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World Food Day

Why seed banks ensure we can all eat healthily


Marie Haga

Executive Director, Crop Trust

Marie Haga is Executive Director of the Crop Trust, an international nonprofit organization which works to preserve crop diversity in order to protect global food security. 

For a planet full of healthy people, our food systems need to move beyond providing calories and, instead, also focus on the nutritional value of what we eat.

Fortunately, scientists have been working hard on this. New crops have been developed that contain higher levels of important vitamins and micronutrients. These crops are often bred to have additional benefits, such as heat or drought tolerance, or resistance to pests and diseases.

How are crops stored?

The often-forgotten seed banks play a pivotal role in the development of these crops. As seed storage and distribution facilities, they provide scientists with the plants they need for research. These have included, for example, a species of bean from Central America that is unusually high in iron.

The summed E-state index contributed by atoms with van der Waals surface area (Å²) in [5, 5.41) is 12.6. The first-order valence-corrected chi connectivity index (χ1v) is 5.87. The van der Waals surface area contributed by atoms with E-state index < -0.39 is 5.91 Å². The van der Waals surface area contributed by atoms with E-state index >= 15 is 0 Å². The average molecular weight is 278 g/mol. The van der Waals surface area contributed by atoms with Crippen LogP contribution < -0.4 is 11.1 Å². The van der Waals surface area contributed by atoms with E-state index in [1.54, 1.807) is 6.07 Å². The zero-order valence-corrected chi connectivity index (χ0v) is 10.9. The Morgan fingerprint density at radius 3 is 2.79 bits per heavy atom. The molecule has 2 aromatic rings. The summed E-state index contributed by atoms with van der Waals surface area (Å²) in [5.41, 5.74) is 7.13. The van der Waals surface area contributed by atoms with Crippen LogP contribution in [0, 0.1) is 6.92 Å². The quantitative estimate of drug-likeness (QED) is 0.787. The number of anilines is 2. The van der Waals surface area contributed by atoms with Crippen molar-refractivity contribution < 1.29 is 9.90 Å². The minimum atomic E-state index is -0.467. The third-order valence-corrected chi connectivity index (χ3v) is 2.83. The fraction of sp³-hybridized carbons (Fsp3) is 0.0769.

Cross-breeding crops to battle nutrient deficiency in developing countries

By crossbreeding these beans – stored at a seed bank in Colombia – with high-yielding types, scientists were able to develop new varieties that can thrive in other parts of the world – such as Rwanda, where iron deficiency and anemia are endemic. Seed banks have been central to the development of other ‘biofortified’ crops, including vitamin A-rich sweet potato – work that won the World Food Prize in 2016.

Seed banks are the essential middlemen for these kinds of breakthroughs in crop breeding. They play a vital role in developing a new food system that doesn’t just feed us but nourishes us too. Above all else, they ensure that the miracle of seeds continue to work wonders for some of the most vulnerable people on the planet.

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